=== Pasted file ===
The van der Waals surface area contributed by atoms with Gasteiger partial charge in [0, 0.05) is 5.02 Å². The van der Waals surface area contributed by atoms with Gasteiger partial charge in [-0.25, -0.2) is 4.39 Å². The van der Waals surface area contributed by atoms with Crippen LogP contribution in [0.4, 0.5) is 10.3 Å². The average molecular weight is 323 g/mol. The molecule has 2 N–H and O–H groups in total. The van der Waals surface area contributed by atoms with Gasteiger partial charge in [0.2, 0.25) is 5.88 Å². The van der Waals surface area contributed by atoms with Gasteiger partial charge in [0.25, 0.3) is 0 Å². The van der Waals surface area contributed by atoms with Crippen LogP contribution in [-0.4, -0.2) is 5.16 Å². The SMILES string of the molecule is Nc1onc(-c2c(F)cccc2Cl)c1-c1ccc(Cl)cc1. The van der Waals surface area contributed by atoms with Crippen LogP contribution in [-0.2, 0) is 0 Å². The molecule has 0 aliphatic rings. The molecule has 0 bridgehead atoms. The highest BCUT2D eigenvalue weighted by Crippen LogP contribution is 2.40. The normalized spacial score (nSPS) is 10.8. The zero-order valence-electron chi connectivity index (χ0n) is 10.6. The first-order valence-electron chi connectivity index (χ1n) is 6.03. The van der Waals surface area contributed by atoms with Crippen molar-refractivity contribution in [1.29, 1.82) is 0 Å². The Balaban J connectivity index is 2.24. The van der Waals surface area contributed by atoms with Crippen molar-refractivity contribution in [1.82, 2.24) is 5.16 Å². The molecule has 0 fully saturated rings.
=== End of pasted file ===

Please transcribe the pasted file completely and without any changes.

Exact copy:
The van der Waals surface area contributed by atoms with Gasteiger partial charge in [0, 0.05) is 5.02 Å². The van der Waals surface area contributed by atoms with Gasteiger partial charge in [-0.25, -0.2) is 4.39 Å². The van der Waals surface area contributed by atoms with Crippen LogP contribution in [0.4, 0.5) is 10.3 Å². The average molecular weight is 323 g/mol. The molecule has 2 N–H and O–H groups in total. The van der Waals surface area contributed by atoms with Gasteiger partial charge in [0.2, 0.25) is 5.88 Å². The van der Waals surface area contributed by atoms with Gasteiger partial charge in [0.25, 0.3) is 0 Å². The van der Waals surface area contributed by atoms with Crippen LogP contribution in [-0.4, -0.2) is 5.16 Å². The SMILES string of the molecule is Nc1onc(-c2c(F)cccc2Cl)c1-c1ccc(Cl)cc1. The van der Waals surface area contributed by atoms with Crippen LogP contribution in [-0.2, 0) is 0 Å². The molecule has 0 aliphatic rings. The molecule has 0 bridgehead atoms. The highest BCUT2D eigenvalue weighted by Crippen LogP contribution is 2.40. The normalized spacial score (nSPS) is 10.8. The zero-order valence-electron chi connectivity index (χ0n) is 10.6. The first-order valence-electron chi connectivity index (χ1n) is 6.03. The van der Waals surface area contributed by atoms with Crippen molar-refractivity contribution in [1.29, 1.82) is 0 Å². The Balaban J connectivity index is 2.24. The van der Waals surface area contributed by atoms with Crippen molar-refractivity contribution in [1.82, 2.24) is 5.16 Å². The molecule has 0 fully saturated rings.